One other advantage of body-worn cameras (BWCs) used by law enforcement officers for varying purposes is the unique ability to be a vicarious spectator witnessing major police actions unfold…and all the supersensory stimuli that go with it.
Such a hair-raising scene experienced by law enforcement officers is the mobile police pursuit whereby all the senses ignite and the objectives taught during ample training days come to fruition (or close enough to score a win).
Recently, the Volusia County Sheriff’s Office (VCSO) in Florida uploaded footage recorded by a deputy’s BWC as he maneuvered his cruiser during a pursuit, in rainfall, exhibiting a dizzying display of automobile handling at super-high speeds.
Stop sticks were involved. Multiple police agency coordination was also a key component.
Here is what a VCSO spokesperson published on their blotter, laying the foundation for the pursuit:
”Last night [OCTOBER 12, 2023] around 8 p.m., deputies received a BOLO [Be On the LookOut] from @orangecosheriff for a stolen vehicle heading into Volusia County after an armed carjacking of a 59-year-old woman.”
For geographical orientation, the violent crime occurred in the heavily touristy Orlando area, meaning a typically robust population throughout most of the day/night.
VCSO’s narrative continued: “Law enforcement technology confirmed the stolen vehicle was in Deltona, and Orange County deputies later advised they had eyes on the car at Epic Theaters. VSO deputies got in position for a traffic stop, anticipating the vehicle might flee.
“It did take off fleeing, reaching speeds of about 113 mph eastbound on I-4 to Daytona Beach, with Sgt. Woell and Deputy Ingram are in pursuit. Officers with @daytonabeachpolice got a stop stick hit on Beville Road, and Deputy Ingram initiated a PIT maneuver, disabling the car and safely ending the pursuit with no injuries. (An earlier stop stick hit in Deltona, it turned out, was ineffective.)”
PIT (precision immobilization technique) maneuvers are taught at police academies during the emergency vehicle operations course (EVOC) phase during which cadets learn the technique for the first time and seasoned cops recertify, everyone honing skills in handling (stopping) a fast-moving automobile to apprehend bad actors while also being keen on safeguarding themselves and the general public.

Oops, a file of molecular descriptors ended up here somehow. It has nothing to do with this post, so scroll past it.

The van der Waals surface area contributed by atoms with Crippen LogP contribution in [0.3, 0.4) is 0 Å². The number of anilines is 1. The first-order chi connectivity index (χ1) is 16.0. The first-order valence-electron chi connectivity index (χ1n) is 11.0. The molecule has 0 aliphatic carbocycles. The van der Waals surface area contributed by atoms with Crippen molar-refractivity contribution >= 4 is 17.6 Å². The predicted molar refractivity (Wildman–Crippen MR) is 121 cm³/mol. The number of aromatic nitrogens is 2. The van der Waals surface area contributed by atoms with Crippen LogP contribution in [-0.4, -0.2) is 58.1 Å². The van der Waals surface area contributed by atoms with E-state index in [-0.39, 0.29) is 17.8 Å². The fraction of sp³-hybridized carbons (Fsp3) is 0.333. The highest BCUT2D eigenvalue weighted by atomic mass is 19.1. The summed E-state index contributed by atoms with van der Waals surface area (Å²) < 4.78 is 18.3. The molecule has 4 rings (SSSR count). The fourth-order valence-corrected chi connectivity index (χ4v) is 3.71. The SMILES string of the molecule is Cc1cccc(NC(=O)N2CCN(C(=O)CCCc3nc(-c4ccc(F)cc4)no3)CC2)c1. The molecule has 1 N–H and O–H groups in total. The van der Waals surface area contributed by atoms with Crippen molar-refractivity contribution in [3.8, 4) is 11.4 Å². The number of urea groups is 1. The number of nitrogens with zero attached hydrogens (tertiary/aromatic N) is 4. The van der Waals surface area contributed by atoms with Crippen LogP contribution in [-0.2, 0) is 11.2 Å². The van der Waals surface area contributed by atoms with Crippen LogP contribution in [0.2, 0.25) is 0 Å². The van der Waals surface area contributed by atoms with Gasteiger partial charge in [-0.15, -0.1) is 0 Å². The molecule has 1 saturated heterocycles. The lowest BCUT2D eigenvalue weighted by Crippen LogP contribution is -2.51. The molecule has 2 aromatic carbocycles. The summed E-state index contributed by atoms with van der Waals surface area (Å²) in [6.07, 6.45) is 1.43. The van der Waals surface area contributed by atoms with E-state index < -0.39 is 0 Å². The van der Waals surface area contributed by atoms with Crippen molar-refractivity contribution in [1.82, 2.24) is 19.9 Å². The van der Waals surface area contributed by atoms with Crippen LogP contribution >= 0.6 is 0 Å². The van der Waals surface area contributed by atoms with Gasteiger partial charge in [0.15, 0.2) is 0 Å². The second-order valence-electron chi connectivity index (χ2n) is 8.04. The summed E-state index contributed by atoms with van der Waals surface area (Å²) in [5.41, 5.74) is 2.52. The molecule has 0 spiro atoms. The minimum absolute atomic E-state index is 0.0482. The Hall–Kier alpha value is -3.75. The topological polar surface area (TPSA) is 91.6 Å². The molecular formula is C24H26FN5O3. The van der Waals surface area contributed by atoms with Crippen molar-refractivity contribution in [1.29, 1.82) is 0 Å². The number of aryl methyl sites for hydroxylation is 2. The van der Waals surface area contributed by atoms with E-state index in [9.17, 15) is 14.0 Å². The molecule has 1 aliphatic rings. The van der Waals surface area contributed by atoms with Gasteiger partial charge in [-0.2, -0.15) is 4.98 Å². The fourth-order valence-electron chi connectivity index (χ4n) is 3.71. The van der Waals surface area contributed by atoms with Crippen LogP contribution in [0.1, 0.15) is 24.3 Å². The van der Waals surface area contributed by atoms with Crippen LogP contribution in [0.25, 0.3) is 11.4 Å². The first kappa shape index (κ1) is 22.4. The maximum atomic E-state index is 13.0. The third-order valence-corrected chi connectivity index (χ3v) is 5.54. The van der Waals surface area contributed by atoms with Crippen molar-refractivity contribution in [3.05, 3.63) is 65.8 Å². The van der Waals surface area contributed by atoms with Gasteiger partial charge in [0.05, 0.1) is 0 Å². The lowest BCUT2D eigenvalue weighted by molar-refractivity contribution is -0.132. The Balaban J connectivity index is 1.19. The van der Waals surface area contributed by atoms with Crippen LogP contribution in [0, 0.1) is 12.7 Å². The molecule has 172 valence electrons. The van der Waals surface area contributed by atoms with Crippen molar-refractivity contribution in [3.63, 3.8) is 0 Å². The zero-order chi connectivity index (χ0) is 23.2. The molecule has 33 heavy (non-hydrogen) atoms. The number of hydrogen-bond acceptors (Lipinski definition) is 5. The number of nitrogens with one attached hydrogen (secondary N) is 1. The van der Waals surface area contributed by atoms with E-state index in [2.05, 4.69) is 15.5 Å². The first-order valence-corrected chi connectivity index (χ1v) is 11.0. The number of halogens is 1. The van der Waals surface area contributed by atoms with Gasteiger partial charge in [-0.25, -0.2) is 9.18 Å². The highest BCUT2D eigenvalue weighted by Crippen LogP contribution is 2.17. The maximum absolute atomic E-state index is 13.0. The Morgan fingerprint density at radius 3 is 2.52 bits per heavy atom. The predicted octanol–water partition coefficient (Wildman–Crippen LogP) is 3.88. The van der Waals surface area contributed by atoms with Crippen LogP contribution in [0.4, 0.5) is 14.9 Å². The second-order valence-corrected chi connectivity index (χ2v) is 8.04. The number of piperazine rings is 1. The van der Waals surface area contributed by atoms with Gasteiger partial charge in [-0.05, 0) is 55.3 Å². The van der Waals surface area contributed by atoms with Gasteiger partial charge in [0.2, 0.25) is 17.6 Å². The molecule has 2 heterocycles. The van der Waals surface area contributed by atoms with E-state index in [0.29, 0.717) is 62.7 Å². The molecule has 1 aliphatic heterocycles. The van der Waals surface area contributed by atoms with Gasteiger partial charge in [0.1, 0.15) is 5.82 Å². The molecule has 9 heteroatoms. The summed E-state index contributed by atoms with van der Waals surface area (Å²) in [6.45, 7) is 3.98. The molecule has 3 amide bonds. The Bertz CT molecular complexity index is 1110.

Back to the Volusia County Sheriff’s Office chase and culmination: “Three occupants of the car, all 17 years old and from Orlando, were taken into custody. The driver was charged with grand theft auto, aggravated fleeing and attempting to elude, and driving without a valid license. A black semi-automatic firearm was found on the ground near the stolen vehicle.
“All three were transported to the hospital to be medically cleared, then to the Volusia Family Resource Center. Charges in the armed carjacking incident will be handled by Orange County SO.”
Let’s get to what it all looked and sounded like, as per the BWC’s record of events:
There you have it; that brief video afforded you the vicarious experience of what it is like to be at the helm of a police cruiser pursuing criminals. Notice the BWC’s perspective of the deputy’s driving capability while all the sensory stuff is flashing and the cacophony clogs the ears, having to pay attention to a multitude of concurrent activities and imperative communications without missing a beat…or a turn.
The cornucopia of stimuli engendered by police behind the wheel, with well-appointed equipment that ignites all senses, is a factor not often considered in the public safety realms.
The PIT-scoring deputy in the Volusia County chase received kudos from his agency’s brass.
Volusia County is known for its sheriff “working the streets” and physically getting involved in pursuits, backing up his deputies during hugely perilous police work. As such, Sheriff Mike Chitwood was right on the scene as the pursuit was put to bed and the armed suspects arrested.
Via the deputy’s BWC in the cockpit and then out at the PIT/crash scene, you can see/hear Sheriff Chitwood and Chief Deputy Brian Henderson (both in full uniform) analyzing the event and giving kudos to the primary deputies who activated all wares and closed this case in a jiffy.
(Screenshot courtesy of the Volusia County Sheriff’s Office.)
Astutely observing, a citizen in Volusia County commented: “Great job! Thanks for all you do to keep us safe!! Does Sheriff Chitwood ever sleep?”
Not sure about the sheriff’s slumber schedule but we can be certain the 57-year-old female victim is breathing sighs of relief and resting easy knowing the three young thugs armed with a firearm may have significantly jolted (or ended) her life but they were nabbed by law enforcement after an epic chase.
This article originally appeared at the National Police Association and was reprinted with permission.